Throughout pretty much all of American history, the death penalty has been one of the most hotly debated subjects in the country. Some feel there is no better deterrent to crime than the threat criminals can be executed for it, while others argue no offense is horrible enough that it justifies taking the life of the offender. One thing most people can agree on is that not all crimes and criminals deserve to be punished the same way, and some crimes certainly require harsher punishments than others. That said, executing the death penalty is crossing the Rubicon—there’s no going back from taking away a person’s life.
To put it bluntly, should the state and/or federal government decide justice can only be achieved through execution, they better be damn sure they caught the right criminal before getting that far. The process isn’t over simply because they proved the right perp was caught, either, as plenty of criminals have deep-seeded psychological issues that need attention a jail cell can’t provide. Others have outright mental disabilities and genuinely didn’t know what they were doing, a key issue in the ongoing debate about capital punishment.
Far be it from this website to try and find a solution to a national discussion, we can at least provide a little information that could help people make up their minds. Plenty of criminals who were caught, convicted, and sentenced to die years ago are still alive today, usually because of some complicated legal matter saving their day. Did these criminals deserve saving, or was it a perversion of justice when their executions were commuted? Keep reading and decide for yourself by learning about 15 vicious criminals who barely escaped death row on a technicality.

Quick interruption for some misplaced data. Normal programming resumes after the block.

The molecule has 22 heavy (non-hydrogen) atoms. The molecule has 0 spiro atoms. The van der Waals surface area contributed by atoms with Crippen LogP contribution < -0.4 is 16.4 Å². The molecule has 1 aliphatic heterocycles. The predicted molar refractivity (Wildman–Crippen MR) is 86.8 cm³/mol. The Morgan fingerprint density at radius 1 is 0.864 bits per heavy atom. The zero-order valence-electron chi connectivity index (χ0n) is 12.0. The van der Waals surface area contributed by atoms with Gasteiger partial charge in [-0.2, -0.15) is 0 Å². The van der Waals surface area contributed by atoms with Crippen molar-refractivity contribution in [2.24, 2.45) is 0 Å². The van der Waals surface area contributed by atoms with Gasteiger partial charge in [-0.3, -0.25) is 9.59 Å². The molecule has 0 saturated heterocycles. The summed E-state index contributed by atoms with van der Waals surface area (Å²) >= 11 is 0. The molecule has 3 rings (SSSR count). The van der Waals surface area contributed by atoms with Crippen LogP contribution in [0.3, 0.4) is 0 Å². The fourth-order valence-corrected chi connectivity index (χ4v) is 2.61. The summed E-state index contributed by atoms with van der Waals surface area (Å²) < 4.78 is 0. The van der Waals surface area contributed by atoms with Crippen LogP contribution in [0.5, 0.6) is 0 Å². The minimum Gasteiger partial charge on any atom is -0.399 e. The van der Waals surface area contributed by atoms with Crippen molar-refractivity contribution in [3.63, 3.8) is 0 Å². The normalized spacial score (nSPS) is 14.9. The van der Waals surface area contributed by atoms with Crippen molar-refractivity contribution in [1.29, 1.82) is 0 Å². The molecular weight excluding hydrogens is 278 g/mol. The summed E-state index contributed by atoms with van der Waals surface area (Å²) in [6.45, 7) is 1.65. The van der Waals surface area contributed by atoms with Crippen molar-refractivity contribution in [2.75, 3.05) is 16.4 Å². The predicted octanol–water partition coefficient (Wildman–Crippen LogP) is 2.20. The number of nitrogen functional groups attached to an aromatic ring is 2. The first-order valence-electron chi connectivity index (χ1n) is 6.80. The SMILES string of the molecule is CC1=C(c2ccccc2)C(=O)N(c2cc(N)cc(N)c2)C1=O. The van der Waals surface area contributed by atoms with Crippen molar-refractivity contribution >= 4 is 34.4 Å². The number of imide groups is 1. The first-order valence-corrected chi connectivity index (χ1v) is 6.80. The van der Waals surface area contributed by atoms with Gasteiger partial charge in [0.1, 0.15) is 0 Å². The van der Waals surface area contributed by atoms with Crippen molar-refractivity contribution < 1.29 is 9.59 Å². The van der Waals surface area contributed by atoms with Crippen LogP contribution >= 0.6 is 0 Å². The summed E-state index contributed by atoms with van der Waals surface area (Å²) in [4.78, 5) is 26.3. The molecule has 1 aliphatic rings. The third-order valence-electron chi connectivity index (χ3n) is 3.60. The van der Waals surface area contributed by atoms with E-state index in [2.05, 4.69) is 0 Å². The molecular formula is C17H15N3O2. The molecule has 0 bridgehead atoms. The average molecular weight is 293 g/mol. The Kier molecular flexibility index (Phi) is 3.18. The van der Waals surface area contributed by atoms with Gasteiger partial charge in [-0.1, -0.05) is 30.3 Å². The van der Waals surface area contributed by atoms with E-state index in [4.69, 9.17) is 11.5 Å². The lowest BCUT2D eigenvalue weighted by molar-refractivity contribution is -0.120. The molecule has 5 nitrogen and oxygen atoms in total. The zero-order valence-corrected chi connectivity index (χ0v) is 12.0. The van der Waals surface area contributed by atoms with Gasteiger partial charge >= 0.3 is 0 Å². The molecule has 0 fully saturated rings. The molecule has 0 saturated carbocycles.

Imagine hearing about a regular everyday woman, reasonably well-off, getting abducted while filling her car with gas. As the story continues, it's also revealed the man who kidnapped her went on to rape and murder his poor victim. This is what Robert James Campbell did to Alejandra Rendon at a Houston gas station in 1991. Being one of the most trigger-happy states around, Texas was quick to sentence Campbell to death for his crimes once he was caught. Roughly 25 years later, Campbell is still on death row, and the U.S. Supreme Court ruled that anyone suffering intellectual disabilities was ineligible for capital punishment. The proper studies were conducted revealing Campbell had an IQ of 69, and while this is only 1 below what is considered impaired, this was enough to save his life.
For all the evils associated with murder, most people can probably imagine a tense scenario in which things get out of hand and someone accidentally perishes either through self-defense or extreme recklessness. Were that what happened to Calvin Coleman, Jr., perhaps there would have been less controversy when California courts spared him from the death penalty. In contrast to this fictional scenario, however, Coleman intentionally stabbed three women before raping one and murdering another, all in 1980. Two and a half decades later, California law changed from using IQ as a basis of mental impairment to a more general concept of “sub-average functioning.” Experts agreed Coleman fit this description, and it was decided he couldn’t legally be executed, his sentence reduced to a life sentence. Courts cited Coleman’s long medical history as a big factor in the decision, as he had suffered brain damage in a car accident prior to committing his crimes.